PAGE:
It's been a long time since Northern Ireland was known for tying up swings on a Sunday to stop children playing on them.
But that hasn't taken any heat out of the reaction to news that Northern Ireland will play their first international at home on the Sabbath as part of their Euro 2016 qualifying campaign.
As the dust settled on an exciting draw for the international team which has set them against the likes of Hungary, Finland and Romania, a number of well-known figures have weighed into the debate on whether the date of one controversial fixture should be moved.
A number of traditionalists are planning to protest against the historic match which happens at Windsor Park on Sunday, March 29 next year when Northern Ireland take on Finland.
For decades Northern Ireland has had a tradition of no football on a Sunday for religious reasons, although a new computer-based system used by European football's governing body Uefa doesn't take account of such anomalies. This means that any negotiation on fixture timing has been taken out of the hands of the Irish FA.
Northern Ireland have famously played a number of games on a Sunday, such as when David Healy broke the goalscoring record in Trinidad & Tobago in 2004 and during the 1982 World Cup finals in Spain – but never at home.
Rev David McIlveen, a retired Free Presbyterian minister, said that sport was an integral part of people's lives in Northern Ireland and that the decision was discriminating against those that hold Christian beliefs. He confirmed he was planning a protest at the fixture.
"Northern Ireland has strong moral values that other countries may not hold and our society has been shaped by those values that we have been taught and grew up with," he said.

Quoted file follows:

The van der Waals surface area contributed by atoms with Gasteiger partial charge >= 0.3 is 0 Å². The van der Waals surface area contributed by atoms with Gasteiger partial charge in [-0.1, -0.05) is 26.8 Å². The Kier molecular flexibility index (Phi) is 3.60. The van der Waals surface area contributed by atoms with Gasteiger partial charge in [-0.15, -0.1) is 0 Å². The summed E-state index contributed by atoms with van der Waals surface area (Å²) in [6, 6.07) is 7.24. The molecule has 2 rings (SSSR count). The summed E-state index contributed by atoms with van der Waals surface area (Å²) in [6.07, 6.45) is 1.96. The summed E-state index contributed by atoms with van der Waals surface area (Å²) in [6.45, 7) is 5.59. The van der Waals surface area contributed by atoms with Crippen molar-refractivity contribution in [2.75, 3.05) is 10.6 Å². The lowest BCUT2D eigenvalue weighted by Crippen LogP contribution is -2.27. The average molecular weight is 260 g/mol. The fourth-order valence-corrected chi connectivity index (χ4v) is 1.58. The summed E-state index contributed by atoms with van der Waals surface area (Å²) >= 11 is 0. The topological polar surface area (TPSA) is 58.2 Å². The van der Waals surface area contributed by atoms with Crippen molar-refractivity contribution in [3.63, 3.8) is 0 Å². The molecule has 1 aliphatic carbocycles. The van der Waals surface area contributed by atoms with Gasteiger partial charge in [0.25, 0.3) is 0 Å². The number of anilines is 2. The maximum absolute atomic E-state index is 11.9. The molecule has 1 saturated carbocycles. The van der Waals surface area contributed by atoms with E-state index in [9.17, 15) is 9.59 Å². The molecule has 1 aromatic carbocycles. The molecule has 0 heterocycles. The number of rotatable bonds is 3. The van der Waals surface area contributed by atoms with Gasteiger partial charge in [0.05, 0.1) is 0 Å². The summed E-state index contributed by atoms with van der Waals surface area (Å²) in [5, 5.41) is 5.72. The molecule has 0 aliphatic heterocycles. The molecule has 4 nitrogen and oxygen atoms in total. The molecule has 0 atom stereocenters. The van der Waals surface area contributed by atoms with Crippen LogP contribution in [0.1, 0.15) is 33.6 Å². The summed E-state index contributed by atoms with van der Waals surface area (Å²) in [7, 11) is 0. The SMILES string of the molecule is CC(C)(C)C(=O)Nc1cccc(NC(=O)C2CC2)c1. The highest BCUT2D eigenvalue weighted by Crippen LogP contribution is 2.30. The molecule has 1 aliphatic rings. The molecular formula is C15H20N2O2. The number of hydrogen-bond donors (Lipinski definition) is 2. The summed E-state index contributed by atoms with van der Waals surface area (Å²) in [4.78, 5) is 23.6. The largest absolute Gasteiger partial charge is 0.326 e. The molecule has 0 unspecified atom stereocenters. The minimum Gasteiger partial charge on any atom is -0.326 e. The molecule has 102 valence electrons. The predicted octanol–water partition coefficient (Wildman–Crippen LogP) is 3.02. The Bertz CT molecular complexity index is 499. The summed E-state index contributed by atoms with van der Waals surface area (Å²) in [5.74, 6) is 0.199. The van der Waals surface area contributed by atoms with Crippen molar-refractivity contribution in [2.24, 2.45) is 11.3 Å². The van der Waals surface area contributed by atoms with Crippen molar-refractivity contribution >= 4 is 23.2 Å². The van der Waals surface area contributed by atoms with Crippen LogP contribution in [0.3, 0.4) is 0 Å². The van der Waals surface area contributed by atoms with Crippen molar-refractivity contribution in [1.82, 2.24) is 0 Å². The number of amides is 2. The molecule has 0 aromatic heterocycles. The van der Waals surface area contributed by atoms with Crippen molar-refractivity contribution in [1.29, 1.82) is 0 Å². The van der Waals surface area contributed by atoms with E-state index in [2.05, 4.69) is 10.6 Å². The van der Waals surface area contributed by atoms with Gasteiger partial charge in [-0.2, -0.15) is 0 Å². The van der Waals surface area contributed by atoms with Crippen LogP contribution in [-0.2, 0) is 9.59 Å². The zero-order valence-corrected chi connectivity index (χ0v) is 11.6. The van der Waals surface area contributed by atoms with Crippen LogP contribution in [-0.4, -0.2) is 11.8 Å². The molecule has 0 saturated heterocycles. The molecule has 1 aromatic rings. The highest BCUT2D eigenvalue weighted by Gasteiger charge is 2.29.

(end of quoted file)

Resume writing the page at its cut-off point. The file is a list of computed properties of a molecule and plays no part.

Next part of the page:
"To play the game on a Sunday goes against a basic biblical principle and is disrespectful to God's teachings. We don't have a right to tell people what to do but we do carry a responsibility."
Former Northern Ireland international and now evangelical minister Stuart Elliott said that despite having to play on a Sunday throughout his career in England he was against the Finland fixture being played on a Sunday.
"More and more recently we have seen the tradition of the Sabbath being eroded. I would like to see the Lord's Day kept holy," he said. "In the current climate I understand that people will have to be flexible with how they practise the Sabbath.
"Many people may have to work in different capacities but I would hope that they still maintain the values that go with it.
"I always found Johnny Jameson's stance admirable and would be against attending the game if it goes ahead," he said.
The best-known case of religious protest in Northern Ireland came during the 1982 World Cup finals when Glentoran winger Jameson wouldn't play against France on a Sunday because he was a born-again Christian.
His team-mate, Northern Ireland legend and football commentator Gerry Armstrong, said allowing matches to be played on a Sunday now makes sense.
"In countries all across the world – from Italy to Holland – games are being played on a Sunday and it's becoming the norm now.
"At the end of the day this is the profession that the players chose and these are the dates set by the profession's governing body, so it's set in stone.
"Obviously people are entitled to their opinion but I can't see it being a big deal."
Jim Shaw, chairman of the IFA, stressed the body was bound by Uefa.
"I sympathise with those who hold their religious beliefs firmly and respect their choice to protest, but it is out of our hands," he said.
Mr Shaw said that while he could not speak for the whole IFA board, it was his personal belief that the game would open the door to future Sunday fixtures.
Gary McAllister, chairman of the Amalgamation of Official Northern Ireland Supporters' Clubs, said that it was important that people understood that the decision had been taken out of IFA control.
Jim Allister, leader of the TUV, said that football would be the loser if the game goes ahead.
"I'm quite sure that there will be a significant number of supporters who won't attend as a matter of conscience," he said.